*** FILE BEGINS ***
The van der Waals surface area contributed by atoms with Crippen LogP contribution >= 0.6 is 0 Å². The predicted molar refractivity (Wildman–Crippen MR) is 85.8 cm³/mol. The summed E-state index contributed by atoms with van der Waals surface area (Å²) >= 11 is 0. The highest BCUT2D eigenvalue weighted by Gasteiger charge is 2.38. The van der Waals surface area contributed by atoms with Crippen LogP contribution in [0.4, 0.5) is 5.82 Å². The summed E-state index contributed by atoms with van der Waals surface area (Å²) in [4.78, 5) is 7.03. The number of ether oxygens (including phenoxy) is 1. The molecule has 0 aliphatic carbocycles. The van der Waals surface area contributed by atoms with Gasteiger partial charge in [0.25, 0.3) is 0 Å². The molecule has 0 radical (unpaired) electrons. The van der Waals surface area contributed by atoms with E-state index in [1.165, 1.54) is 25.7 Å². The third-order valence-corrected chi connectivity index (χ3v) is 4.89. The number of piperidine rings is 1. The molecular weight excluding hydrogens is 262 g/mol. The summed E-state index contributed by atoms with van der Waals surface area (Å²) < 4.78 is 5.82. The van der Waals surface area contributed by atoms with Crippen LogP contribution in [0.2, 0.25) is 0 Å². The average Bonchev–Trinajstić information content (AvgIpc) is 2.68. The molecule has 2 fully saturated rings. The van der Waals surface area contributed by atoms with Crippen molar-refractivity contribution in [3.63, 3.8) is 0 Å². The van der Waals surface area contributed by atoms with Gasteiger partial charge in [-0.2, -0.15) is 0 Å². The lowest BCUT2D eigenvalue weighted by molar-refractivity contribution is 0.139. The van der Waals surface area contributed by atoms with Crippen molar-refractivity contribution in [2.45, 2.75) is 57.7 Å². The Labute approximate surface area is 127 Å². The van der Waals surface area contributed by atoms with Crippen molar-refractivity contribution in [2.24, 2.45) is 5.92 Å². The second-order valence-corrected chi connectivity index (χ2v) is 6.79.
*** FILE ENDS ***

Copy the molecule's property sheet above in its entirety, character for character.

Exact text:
The van der Waals surface area contributed by atoms with Crippen LogP contribution >= 0.6 is 0 Å². The predicted molar refractivity (Wildman–Crippen MR) is 85.8 cm³/mol. The summed E-state index contributed by atoms with van der Waals surface area (Å²) >= 11 is 0. The highest BCUT2D eigenvalue weighted by Gasteiger charge is 2.38. The van der Waals surface area contributed by atoms with Crippen LogP contribution in [0.4, 0.5) is 5.82 Å². The summed E-state index contributed by atoms with van der Waals surface area (Å²) in [4.78, 5) is 7.03. The number of ether oxygens (including phenoxy) is 1. The molecule has 0 aliphatic carbocycles. The van der Waals surface area contributed by atoms with Gasteiger partial charge in [0.25, 0.3) is 0 Å². The molecule has 0 radical (unpaired) electrons. The van der Waals surface area contributed by atoms with E-state index in [1.165, 1.54) is 25.7 Å². The third-order valence-corrected chi connectivity index (χ3v) is 4.89. The number of piperidine rings is 1. The molecular weight excluding hydrogens is 262 g/mol. The summed E-state index contributed by atoms with van der Waals surface area (Å²) < 4.78 is 5.82. The van der Waals surface area contributed by atoms with Crippen LogP contribution in [0.2, 0.25) is 0 Å². The average Bonchev–Trinajstić information content (AvgIpc) is 2.68. The molecule has 2 fully saturated rings. The van der Waals surface area contributed by atoms with Crippen molar-refractivity contribution in [3.63, 3.8) is 0 Å². The van der Waals surface area contributed by atoms with Gasteiger partial charge in [-0.2, -0.15) is 0 Å². The lowest BCUT2D eigenvalue weighted by molar-refractivity contribution is 0.139. The van der Waals surface area contributed by atoms with Crippen molar-refractivity contribution in [2.45, 2.75) is 57.7 Å². The Labute approximate surface area is 127 Å². The van der Waals surface area contributed by atoms with Crippen molar-refractivity contribution in [2.24, 2.45) is 5.92 Å². The second-order valence-corrected chi connectivity index (χ2v) is 6.79.